Tattoos are believed to be a protection from being kidnapped and kept as enslaved people by royals, who apparently disliked tattoos of Indigenous cultures. Tattoos were, and are, also used for enhancing beauty. They are regarded as a lifelong ornament on women. However, Tharu youth are not getting traditional tattoos, and experienced tikaniyas (tatoo artists) are hard to come by in the villages. Instead, western tattoos have become increasingly fashionable and trendy and use modern tattooing guns and other non-traditional methods.

“This is the symbol of bird, machiya, mayur, hasiya (sickle), and this is venta (Nepali eggplant),” says Lalrani Tharu, 52, from Bashgadhi-4. “I don’t know the reasons behind the tattoos, but I like tattooing. Back then, we did not go to school. After completing housework, we friends would sit and pierce each other, mostly to decorate our bodies.” Tattooing by the tikaniya, or gudhni (carving and designs expert) is a painful process. The natural black ink is obtained from the soot of a kerosene lamp and rubbed with cow dung to clean it afterward. After drying, mustard oil is applied to soften the skin surface.

imgBismani Chaudhary (Tharu).

“This tika is to look good. If we have tika on the forehead and some symbol on the chin, we look beautiful,” says Bismani Chaudhary, 76, from Bashgadhi Municipality-4, Bathuwatal. “Tattoos symbolize our purity and, in any ceremony, if you don’t have tattoos or piercings, then women are not allowed to cook food. At the time of big weddings, those who didn’t have tattoos were considered impure, thus they also got tattoos.”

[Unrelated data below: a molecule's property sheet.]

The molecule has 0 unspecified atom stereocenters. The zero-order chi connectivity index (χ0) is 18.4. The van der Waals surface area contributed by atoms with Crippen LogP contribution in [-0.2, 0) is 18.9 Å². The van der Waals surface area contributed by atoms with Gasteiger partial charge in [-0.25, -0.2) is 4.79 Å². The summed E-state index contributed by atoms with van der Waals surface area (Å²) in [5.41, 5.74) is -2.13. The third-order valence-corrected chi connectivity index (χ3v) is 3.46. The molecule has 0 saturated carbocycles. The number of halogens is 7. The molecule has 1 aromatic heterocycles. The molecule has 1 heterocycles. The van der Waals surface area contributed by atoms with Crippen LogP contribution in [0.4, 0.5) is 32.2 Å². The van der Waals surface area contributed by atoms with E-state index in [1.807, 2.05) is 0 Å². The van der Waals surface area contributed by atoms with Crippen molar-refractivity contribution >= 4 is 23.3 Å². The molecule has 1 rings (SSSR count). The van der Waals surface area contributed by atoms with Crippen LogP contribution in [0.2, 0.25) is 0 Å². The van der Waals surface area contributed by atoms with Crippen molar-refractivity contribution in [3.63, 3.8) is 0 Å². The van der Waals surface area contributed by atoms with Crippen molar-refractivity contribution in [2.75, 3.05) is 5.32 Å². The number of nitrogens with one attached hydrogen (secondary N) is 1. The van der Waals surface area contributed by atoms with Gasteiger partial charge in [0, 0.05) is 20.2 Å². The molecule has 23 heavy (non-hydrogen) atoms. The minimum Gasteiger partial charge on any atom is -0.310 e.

In addition to their aesthetic value, Tharu women also get tattoos as a symbol of maturity. When a young girl reaches puberty, she is able to get tattooed. The designs relate to their sociocultural surroundings, God and deities, and other symbols. The tattoos carry their own significance for the tattooed person, signifying spirituality, fashion, memories, and personal style.

Tattoos are also a traditional practice of Newar Indigenous Peoples. They use different kinds of images on their bodies either temporarily or as permanent tattoos. The most frequent images they use are the half-moon, animals, birds, plants, divine emblems, or deities. The images of gods and goddesses like Bhairab, Ganesh, and Shiva, as well as the tiki-jhya (latticed window), are used to decorate the upper parts of the body, and the animals, birds and plants are sketched on the lower limbs. The Newar believe that tattoos assure their protection in the present life, driving away misfortune, and are a treasure for the next life.